Safety officials are questioning the master of the ro-ro vessel El Yunque for clues that may help the investigation into the sinking of its sister ship, El Faro.
El Faro is presumed to have been lost, along with its 33 crew members, in the Bahamas during Hurricane Joaquin. The crew comprised 28 Americans and five Polish nationals. The remains of only one have so far been found.
In an interview that lasted “for hours”, the National Transportation Safety Board’s (NTSB’s) vice-chairman, Bella Dinh-Zarr, told reporters on 8 October, El Yunque’s master confirmed that the two ships, described as “nearly identical”, had passed within visual sight of each other before El Faro’s last communication with TOTE Maritime safety personnel in Jacksonville, Florida.
“He was very co-operative, and he gave us a lot of information on both ships,” Dinh-Zarr said of the master.
“We will thoroughly document El Yunque’s navigation systems and its equipment, including the condition and exact location” of the vessel’s voyage data recorder (VDR), she added. The VDR is attached to the vessel’s bridge.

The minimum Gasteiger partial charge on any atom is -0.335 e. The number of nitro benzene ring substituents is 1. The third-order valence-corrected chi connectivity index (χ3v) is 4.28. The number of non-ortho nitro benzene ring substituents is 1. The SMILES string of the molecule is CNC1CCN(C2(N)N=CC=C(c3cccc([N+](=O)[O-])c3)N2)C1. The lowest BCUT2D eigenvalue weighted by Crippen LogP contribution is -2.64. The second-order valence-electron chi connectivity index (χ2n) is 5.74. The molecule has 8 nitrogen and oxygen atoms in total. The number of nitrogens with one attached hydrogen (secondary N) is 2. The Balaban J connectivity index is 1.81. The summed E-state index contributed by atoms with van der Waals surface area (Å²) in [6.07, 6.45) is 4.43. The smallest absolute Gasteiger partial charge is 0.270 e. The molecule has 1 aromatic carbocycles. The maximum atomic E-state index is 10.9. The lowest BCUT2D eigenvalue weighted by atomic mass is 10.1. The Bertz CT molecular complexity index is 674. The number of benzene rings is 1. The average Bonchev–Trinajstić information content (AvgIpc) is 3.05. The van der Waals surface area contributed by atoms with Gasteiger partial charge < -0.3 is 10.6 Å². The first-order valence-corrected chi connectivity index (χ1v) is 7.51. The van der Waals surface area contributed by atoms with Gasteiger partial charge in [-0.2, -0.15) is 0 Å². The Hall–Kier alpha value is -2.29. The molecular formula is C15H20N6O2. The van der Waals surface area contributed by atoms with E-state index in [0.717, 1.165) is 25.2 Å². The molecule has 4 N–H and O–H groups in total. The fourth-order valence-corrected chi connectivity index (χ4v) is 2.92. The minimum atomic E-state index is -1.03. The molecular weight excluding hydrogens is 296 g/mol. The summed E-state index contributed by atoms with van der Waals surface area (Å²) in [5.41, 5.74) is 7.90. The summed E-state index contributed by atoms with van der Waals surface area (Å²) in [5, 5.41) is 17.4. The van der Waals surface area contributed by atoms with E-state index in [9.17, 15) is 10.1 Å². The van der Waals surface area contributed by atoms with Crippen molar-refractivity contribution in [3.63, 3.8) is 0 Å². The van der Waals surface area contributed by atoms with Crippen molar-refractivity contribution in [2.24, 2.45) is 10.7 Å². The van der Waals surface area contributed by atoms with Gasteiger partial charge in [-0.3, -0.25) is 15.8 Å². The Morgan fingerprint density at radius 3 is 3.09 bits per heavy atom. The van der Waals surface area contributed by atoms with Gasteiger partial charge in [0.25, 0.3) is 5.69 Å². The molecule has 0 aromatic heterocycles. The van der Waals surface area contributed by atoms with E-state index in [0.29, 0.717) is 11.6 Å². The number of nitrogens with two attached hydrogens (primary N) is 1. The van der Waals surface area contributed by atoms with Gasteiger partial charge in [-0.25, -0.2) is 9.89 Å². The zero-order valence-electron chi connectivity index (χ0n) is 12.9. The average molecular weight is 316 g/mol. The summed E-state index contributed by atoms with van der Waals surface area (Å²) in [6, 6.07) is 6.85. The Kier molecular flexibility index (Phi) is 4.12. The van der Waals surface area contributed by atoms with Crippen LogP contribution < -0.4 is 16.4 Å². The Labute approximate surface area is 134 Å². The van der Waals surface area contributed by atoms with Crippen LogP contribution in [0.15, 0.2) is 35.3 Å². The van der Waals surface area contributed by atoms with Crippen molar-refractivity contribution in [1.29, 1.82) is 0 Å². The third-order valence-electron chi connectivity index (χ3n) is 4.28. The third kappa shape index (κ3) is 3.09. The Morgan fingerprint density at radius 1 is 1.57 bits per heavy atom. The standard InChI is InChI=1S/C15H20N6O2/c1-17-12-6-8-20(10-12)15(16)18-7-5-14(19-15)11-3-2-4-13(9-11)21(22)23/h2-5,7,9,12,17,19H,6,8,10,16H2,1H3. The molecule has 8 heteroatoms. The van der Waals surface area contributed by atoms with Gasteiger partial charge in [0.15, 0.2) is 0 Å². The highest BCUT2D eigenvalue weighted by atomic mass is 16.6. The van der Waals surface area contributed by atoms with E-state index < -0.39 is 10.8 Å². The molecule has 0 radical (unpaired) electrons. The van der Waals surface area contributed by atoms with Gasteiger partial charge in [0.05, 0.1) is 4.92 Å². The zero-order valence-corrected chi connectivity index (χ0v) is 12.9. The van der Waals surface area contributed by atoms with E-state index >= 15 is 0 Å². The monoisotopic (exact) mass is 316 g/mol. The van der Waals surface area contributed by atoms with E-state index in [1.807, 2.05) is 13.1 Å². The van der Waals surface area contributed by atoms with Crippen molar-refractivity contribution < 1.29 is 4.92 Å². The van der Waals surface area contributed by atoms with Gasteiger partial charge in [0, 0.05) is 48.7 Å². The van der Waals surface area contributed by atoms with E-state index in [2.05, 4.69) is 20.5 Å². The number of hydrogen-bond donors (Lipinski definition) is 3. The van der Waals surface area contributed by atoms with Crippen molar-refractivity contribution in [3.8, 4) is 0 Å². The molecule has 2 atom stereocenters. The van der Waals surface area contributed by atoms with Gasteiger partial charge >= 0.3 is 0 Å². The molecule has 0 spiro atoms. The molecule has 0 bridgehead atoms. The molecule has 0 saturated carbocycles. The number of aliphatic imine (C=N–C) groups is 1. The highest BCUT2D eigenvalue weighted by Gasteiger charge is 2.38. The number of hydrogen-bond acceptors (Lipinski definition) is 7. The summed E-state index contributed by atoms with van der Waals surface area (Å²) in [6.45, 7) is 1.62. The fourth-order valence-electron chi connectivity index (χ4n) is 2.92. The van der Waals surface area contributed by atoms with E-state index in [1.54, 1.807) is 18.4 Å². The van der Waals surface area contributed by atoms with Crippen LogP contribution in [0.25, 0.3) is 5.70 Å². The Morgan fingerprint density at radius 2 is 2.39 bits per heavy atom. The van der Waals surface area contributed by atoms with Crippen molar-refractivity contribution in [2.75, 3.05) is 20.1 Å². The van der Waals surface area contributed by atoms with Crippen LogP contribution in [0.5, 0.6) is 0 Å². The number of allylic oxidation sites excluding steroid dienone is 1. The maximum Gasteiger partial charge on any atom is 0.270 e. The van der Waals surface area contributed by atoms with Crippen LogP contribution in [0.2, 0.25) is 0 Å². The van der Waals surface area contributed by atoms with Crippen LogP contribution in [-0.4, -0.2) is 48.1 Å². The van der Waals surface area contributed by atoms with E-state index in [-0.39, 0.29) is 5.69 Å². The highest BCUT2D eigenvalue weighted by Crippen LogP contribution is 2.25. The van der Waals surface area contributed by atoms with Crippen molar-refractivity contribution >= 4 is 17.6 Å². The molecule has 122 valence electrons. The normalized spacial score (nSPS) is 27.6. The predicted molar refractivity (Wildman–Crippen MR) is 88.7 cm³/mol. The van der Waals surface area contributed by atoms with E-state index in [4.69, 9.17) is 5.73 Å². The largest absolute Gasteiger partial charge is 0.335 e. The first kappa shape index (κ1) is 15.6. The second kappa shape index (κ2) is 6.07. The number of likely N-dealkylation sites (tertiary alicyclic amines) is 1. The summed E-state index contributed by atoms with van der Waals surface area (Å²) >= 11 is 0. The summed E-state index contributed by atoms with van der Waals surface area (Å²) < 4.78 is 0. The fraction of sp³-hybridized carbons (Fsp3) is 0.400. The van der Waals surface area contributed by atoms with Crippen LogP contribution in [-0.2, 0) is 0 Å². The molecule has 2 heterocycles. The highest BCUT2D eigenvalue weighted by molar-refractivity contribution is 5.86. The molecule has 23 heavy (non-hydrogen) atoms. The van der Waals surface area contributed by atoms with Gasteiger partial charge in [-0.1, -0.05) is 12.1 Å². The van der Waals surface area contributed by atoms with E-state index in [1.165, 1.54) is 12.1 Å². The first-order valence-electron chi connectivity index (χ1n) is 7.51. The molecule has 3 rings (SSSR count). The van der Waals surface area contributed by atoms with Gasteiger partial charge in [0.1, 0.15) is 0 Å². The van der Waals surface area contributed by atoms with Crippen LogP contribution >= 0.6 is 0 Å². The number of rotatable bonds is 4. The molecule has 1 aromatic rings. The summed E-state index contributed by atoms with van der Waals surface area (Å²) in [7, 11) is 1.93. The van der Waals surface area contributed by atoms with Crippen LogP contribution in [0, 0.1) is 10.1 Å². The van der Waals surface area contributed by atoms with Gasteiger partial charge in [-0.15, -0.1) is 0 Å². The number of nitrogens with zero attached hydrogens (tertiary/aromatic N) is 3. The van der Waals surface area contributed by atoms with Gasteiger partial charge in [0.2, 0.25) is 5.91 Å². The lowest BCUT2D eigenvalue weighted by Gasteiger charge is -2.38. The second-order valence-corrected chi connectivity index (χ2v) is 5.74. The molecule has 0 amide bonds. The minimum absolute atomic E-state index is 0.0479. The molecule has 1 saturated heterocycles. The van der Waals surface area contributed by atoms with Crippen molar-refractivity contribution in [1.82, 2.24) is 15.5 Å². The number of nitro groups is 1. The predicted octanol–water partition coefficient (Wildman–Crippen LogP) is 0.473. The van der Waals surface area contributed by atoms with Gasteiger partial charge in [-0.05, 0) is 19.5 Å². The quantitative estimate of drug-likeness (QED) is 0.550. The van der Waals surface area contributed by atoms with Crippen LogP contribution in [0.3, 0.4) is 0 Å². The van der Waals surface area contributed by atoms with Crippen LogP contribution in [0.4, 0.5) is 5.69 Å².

Locating the VDR on El Yunque will help investigators in their bid to locate the VDR on El Faro, Dinh-Zarr said, when the US Navy begins its on-site investigation in the area of the Caribbean from where the vessel was last heard on 1 October.
On 8 October the US Coast Guard and other agencies suspended a week-long effort to find the lost ship after searching more than 183,000 nm² off the Bahamian coast.
US President Barack Obama said the NTSB-led investigation now under way “will have the full support of the US government, because the grieving families of El Faro deserve answers and because we have to do everything in our power to ensure the safety of our people, including those who work at sea”.
This post was sourced from IHS Maritime 360: View the original article here.